On December 30, 2022, President Biden signed into law new legislation known as SECURE 2.0. The legislation, also known as the Securing Strong Retirement Act of 2021, is an extension of the original legislation that went into effect in 2021. The legislation has several changes that will affect current and future retirement plans. Below is a brief summary of the major changes.
New 401(k) and 403(b) plans must automatically enroll employees at an employer contribution rate of 3% or more. This is for new plans, however, if your plan does not currently have auto enrollment, it’s something that you may want to consider and PRM can assist in this process. The new requirement becomes effective after 12/31/24.
The legislation increases the age for beginning the required minimum distributions to age 73, then goes up in 10 years to age 75. The new requirement is effective now for calendar years after 12/31/22.
The legislation increases the annual contribution catch-up limit for employees who are between ages 60 and 63, to $10,000 (or 50% more than the age 50 catch-up index amount in the year 2025). Currently, the catch-up limit for all employees over age 50 is $7,500 in 2023. The new legislation only increases the amount for the noted age groups. The legislation is effective for calendar years after 12/31/24.
The legislation will allow employers to use matching employer contributions for employees who make contributions to student loan repayments. Student loan payments have kept employees from participating in matching plans due to paying off student loans. This legislation will allow employers to make matching contributions to match what the employee is making for student loans, within the plan design contribution amount. The new legislation is effective for plan years after 12/31/23.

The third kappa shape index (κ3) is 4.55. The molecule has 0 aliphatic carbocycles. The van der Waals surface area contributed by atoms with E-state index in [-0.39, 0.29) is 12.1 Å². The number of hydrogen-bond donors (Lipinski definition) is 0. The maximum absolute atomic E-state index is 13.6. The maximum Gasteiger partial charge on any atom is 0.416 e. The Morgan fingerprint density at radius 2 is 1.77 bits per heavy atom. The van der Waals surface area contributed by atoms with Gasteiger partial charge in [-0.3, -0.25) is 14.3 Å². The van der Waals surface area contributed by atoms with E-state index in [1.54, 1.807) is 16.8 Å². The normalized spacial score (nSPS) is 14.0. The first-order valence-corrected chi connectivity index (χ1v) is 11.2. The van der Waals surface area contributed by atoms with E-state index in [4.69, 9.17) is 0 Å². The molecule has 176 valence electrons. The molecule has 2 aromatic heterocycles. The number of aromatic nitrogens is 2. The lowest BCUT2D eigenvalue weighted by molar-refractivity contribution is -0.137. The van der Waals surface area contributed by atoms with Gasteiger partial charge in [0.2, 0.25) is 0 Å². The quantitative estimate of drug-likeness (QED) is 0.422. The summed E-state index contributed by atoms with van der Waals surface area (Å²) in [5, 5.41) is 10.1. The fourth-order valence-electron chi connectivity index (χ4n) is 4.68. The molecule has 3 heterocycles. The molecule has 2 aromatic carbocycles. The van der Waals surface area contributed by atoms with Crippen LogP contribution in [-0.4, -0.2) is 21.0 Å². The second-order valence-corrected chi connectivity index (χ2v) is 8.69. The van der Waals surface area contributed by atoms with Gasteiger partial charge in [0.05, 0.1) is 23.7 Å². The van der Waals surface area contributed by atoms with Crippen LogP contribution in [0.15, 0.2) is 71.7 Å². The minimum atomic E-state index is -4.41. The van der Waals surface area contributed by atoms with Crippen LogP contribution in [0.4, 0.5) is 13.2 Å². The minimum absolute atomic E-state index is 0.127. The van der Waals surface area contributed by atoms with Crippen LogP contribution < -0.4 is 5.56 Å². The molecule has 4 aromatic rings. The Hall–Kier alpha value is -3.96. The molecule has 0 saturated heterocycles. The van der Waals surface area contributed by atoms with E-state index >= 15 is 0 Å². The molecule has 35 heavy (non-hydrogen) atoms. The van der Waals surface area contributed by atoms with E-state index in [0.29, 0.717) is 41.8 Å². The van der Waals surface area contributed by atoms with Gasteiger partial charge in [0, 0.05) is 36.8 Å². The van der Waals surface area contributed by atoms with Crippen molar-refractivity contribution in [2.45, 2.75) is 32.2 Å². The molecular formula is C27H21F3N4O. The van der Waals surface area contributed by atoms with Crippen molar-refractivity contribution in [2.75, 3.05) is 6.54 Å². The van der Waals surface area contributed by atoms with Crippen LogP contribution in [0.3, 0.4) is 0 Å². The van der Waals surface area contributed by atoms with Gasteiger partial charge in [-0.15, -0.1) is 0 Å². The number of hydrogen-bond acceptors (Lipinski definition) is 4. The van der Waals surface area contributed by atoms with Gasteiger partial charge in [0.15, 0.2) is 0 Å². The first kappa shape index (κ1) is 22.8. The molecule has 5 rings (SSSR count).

The legislation allows penalty free emergency withdrawals for immediate and personal financial needs, up to $1,000 on a calendar year basis. There’s no 10% penalty tax on the distribution. The legislation is effective for plan years after 12/31/23.
The legislation increases the small balance force out at termination, from $5,000 to $7,000. This means plans with balances under $7,000 can be forced out of the plan. This potentially helps you as the employer from continuing to maintain small balances of terminated employees. Plans must be updated to add this feature and the effective date is 12 months after the plan is amended to add the feature.
There are other changes in this legislation, such as catch-up contributions for ROTH contribution, changes to hardship withdrawals, and penalty free withdraws for domestic abuse cases, to name a few. PRM stands ready to assist as needed as you examine your plan for future changes and compliance, so feel free to give us a call.